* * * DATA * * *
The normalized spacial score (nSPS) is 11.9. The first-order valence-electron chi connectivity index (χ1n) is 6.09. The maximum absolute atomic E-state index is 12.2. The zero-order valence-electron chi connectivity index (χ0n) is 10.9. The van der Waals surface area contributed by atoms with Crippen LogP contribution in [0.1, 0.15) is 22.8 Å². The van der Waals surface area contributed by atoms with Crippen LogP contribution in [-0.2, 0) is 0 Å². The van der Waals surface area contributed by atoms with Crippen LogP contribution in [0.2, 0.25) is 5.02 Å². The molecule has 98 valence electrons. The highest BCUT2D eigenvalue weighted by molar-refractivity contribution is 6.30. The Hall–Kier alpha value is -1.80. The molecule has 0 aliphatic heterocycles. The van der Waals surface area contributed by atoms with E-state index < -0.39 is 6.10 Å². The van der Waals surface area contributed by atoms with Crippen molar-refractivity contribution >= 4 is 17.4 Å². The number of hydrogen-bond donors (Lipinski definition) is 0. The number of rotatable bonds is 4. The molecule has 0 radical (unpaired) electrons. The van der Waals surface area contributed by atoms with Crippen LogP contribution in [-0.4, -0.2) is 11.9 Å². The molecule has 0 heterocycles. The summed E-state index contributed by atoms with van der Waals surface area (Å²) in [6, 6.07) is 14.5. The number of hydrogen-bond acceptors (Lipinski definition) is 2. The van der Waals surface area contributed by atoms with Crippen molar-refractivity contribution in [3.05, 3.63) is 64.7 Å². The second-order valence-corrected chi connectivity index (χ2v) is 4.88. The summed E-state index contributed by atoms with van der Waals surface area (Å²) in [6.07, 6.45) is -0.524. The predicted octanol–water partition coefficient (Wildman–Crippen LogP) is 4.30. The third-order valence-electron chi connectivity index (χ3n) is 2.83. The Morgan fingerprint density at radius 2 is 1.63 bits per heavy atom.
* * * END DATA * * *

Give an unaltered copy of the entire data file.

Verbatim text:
The normalized spacial score (nSPS) is 11.9. The first-order valence-electron chi connectivity index (χ1n) is 6.09. The maximum absolute atomic E-state index is 12.2. The zero-order valence-electron chi connectivity index (χ0n) is 10.9. The van der Waals surface area contributed by atoms with Crippen LogP contribution in [0.1, 0.15) is 22.8 Å². The van der Waals surface area contributed by atoms with Crippen LogP contribution in [-0.2, 0) is 0 Å². The van der Waals surface area contributed by atoms with Crippen LogP contribution in [0.2, 0.25) is 5.02 Å². The molecule has 98 valence electrons. The highest BCUT2D eigenvalue weighted by molar-refractivity contribution is 6.30. The Hall–Kier alpha value is -1.80. The molecule has 0 aliphatic heterocycles. The van der Waals surface area contributed by atoms with E-state index < -0.39 is 6.10 Å². The van der Waals surface area contributed by atoms with Crippen molar-refractivity contribution >= 4 is 17.4 Å². The number of hydrogen-bond donors (Lipinski definition) is 0. The number of rotatable bonds is 4. The molecule has 0 radical (unpaired) electrons. The van der Waals surface area contributed by atoms with Crippen LogP contribution in [-0.4, -0.2) is 11.9 Å². The molecule has 0 heterocycles. The summed E-state index contributed by atoms with van der Waals surface area (Å²) in [6, 6.07) is 14.5. The number of hydrogen-bond acceptors (Lipinski definition) is 2. The van der Waals surface area contributed by atoms with Crippen molar-refractivity contribution in [3.05, 3.63) is 64.7 Å². The second-order valence-corrected chi connectivity index (χ2v) is 4.88. The summed E-state index contributed by atoms with van der Waals surface area (Å²) in [6.07, 6.45) is -0.524. The predicted octanol–water partition coefficient (Wildman–Crippen LogP) is 4.30. The third-order valence-electron chi connectivity index (χ3n) is 2.83. The Morgan fingerprint density at radius 2 is 1.63 bits per heavy atom.